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-   -   Nikon d40x vs. Canon Rebel xTi (https://www.fmvperformance.com/showthread.php?t=337927)

manny 05-10-2009 03:28 PM

Nikon d40x vs. Canon Rebel xTi
 
I'm lookin to purchase my first slr camera. I'm upgrading from a sony dsc-h3 which has served me well, but i'm ready to take the next step. I'm going to be using the camera for some general uses such as automotive photography, family events and some basic point and shoot around the city. Other than that, i'm not really trying to go pro or anything like that. I found a deal on craigslist for used d40x body with a AF Nikkor 50mm f/1.8D lens. Also included is a Sigma 70-300mm f/4-5.6 DG macro lens. All of this priced together comes out to be 400, each piece is obo. I've already consulted with some friends to get some tips on what to look for when buying used cameras. IMO it seems like a pretty good price. Here lies the problem, I don't know how i'd deal with the fact that I won't have zoom. I was thinking about getting the body and the 50mm, and picking up a 18-55 kit lens some time in the near future. Opinions? Also, i've always been a fan of the xti. I've never shot with one or felt one but I guess I based my opinions off of hear say. After doing some research, i've come to realize that they are both good cameras and it boils down to instincts and ergonomics. I know that the body isn't the biggest factor in photo quality, it's the lenses. I'm still a bit tied up on which to choose. If anyone would like to chime in, with some non-biased opinions, that'd be greatly appreciated.

blam 05-10-2009 11:37 PM

Re: Nikon d40x vs. Canon Rebel xTi
 
XS > XTi > D40x

manny 05-11-2009 12:02 AM

Re: Nikon d40x vs. Canon Rebel xTi
 
i appreciate the elaboration, anyone else?

azazel1024 05-11-2009 09:13 AM

Re: Nikon d40x vs. Canon Rebel xTi
 
The D40/D40x/D60 are all hobbled in that they can't use the autofocus system on a very large percentage of Nikon's lenses, so it limits you a lot in what you can use with the cameras. It doesn't mean you are up a creek if you get one, but your 'world' of lenses goes from huge to middling, unlike getting any Canon dSLR where you can use any of their autofocus lenses.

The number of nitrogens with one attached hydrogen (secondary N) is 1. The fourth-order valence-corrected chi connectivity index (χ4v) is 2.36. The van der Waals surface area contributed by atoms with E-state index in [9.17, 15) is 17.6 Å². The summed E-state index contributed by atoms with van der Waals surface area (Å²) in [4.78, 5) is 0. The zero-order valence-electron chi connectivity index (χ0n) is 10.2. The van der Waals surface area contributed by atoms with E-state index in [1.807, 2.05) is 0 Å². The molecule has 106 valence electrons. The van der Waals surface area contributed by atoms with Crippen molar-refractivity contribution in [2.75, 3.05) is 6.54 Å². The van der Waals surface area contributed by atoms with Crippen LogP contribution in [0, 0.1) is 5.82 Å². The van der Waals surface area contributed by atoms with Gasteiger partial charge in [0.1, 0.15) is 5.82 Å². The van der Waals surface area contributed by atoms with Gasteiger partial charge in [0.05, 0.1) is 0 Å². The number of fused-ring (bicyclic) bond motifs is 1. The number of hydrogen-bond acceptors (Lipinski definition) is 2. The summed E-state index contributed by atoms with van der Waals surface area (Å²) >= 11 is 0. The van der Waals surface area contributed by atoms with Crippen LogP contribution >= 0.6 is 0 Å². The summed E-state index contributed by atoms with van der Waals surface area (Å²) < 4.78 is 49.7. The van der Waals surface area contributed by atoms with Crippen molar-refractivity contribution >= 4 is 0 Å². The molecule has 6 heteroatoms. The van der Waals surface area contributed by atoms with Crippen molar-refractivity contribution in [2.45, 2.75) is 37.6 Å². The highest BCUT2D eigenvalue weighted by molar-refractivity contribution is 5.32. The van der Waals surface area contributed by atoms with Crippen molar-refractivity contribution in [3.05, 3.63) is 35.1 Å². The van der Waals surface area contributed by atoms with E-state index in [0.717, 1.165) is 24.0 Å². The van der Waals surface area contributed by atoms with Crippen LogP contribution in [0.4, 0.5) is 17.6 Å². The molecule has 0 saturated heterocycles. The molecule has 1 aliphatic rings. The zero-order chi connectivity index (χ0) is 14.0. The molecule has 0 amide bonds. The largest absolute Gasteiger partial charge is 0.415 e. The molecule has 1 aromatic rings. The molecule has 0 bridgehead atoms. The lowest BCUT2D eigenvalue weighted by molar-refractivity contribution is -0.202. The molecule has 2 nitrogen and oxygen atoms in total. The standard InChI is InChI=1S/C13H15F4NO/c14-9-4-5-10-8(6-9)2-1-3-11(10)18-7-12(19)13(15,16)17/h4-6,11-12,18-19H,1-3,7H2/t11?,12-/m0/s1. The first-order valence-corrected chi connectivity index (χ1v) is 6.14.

-Matt

manny 05-11-2009 01:22 PM

Re: Nikon d40x vs. Canon Rebel xTi
 
I read about having to use AF-S lenses if I wanted autofocus. How much more expensive are those lenses?

blam 05-11-2009 01:30 PM

Re: Nikon d40x vs. Canon Rebel xTi
 
i'd even get a a new D3000 over the D40 and D60. garbagio bodies.

dL. 05-11-2009 01:31 PM

Re: Nikon d40x vs. Canon Rebel xTi
 
You basically answered for yourself. Try them out and see which one feels right for you, and then go on from there.

dL

manny 05-11-2009 01:36 PM

Re: Nikon d40x vs. Canon Rebel xTi
 
I know i'm barking up the wrong tree considering the majority of the people here use canon products. Anyways, how hard is it to learn how to manually focus. I would figure that its better practice for a beginner but it doesn't sound very n00b friendly.

IrfanM96 05-11-2009 01:47 PM

Re: Nikon d40x vs. Canon Rebel xTi
 
lol, dude if you dont get that d40x let me knoww

azazel1024 05-11-2009 01:55 PM

Re: Nikon d40x vs. Canon Rebel xTi
 
Manually focusing is very, very easy to learn to do. Getting it right takes a bit more practice, especially for things like sports and low light. Crap I use a 1970's 35mm film camera.

The biggest problem with manual focus on something like the XTi or D40/60, etc is the small view finder and a focus screen that isn't setup for manual focus. That is one thing that bothers me so much about just about any camera these days is that the focusing screen is not designed to manual focus. I get that 99% of people autofocus 98% of the time, but damnit man some people do and it costs little in operation and in expense to have a focus screen in the camera design for manual focus.

Anyway, I digress, manual focusing is possible, but harder in something like the D40 then it is in something like the D700 or 5D, or hell D3/D3x or 1ds MkIII or 1D MkIII. The Full frame cameras and even the prosumer crop frame (40D, 50D, D300) have better view finders that use actual prisms instead of pentamirrors. So they are brighter and larger which makes manual focusing much, much easier to do accurately.

The thing I find funny is when I am shooting with/around someone and I see them playing with their autofocus points to take a shot when I simply and quickly manually focus and take the picture.
-Matt


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